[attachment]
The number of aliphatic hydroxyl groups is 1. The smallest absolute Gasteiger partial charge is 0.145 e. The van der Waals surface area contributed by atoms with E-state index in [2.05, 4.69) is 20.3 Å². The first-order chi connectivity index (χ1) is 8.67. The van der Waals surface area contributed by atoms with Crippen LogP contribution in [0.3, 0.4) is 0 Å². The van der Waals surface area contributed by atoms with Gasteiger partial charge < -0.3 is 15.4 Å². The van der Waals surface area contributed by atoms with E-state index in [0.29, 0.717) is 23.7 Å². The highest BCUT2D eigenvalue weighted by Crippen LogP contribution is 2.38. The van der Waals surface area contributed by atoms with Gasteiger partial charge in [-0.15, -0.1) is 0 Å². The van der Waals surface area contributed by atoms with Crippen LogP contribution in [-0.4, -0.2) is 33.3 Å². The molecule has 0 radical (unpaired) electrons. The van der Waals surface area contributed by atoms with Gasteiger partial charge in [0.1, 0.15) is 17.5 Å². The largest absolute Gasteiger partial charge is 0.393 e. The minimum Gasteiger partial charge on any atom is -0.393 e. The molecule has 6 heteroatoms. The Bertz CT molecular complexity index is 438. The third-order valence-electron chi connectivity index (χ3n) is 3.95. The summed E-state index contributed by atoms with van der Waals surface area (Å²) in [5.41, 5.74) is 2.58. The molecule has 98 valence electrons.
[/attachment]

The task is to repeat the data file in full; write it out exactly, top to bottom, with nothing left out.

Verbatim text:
The number of aliphatic hydroxyl groups is 1. The smallest absolute Gasteiger partial charge is 0.145 e. The van der Waals surface area contributed by atoms with E-state index in [2.05, 4.69) is 20.3 Å². The first-order chi connectivity index (χ1) is 8.67. The van der Waals surface area contributed by atoms with Crippen LogP contribution in [0.3, 0.4) is 0 Å². The van der Waals surface area contributed by atoms with Gasteiger partial charge < -0.3 is 15.4 Å². The van der Waals surface area contributed by atoms with E-state index in [0.29, 0.717) is 23.7 Å². The highest BCUT2D eigenvalue weighted by Crippen LogP contribution is 2.38. The van der Waals surface area contributed by atoms with Gasteiger partial charge in [-0.15, -0.1) is 0 Å². The van der Waals surface area contributed by atoms with Crippen LogP contribution in [-0.4, -0.2) is 33.3 Å². The molecule has 0 radical (unpaired) electrons. The van der Waals surface area contributed by atoms with Gasteiger partial charge in [0.1, 0.15) is 17.5 Å². The largest absolute Gasteiger partial charge is 0.393 e. The minimum Gasteiger partial charge on any atom is -0.393 e. The molecule has 6 heteroatoms. The Bertz CT molecular complexity index is 438. The third-order valence-electron chi connectivity index (χ3n) is 3.95. The summed E-state index contributed by atoms with van der Waals surface area (Å²) in [5.41, 5.74) is 2.58. The molecule has 98 valence electrons.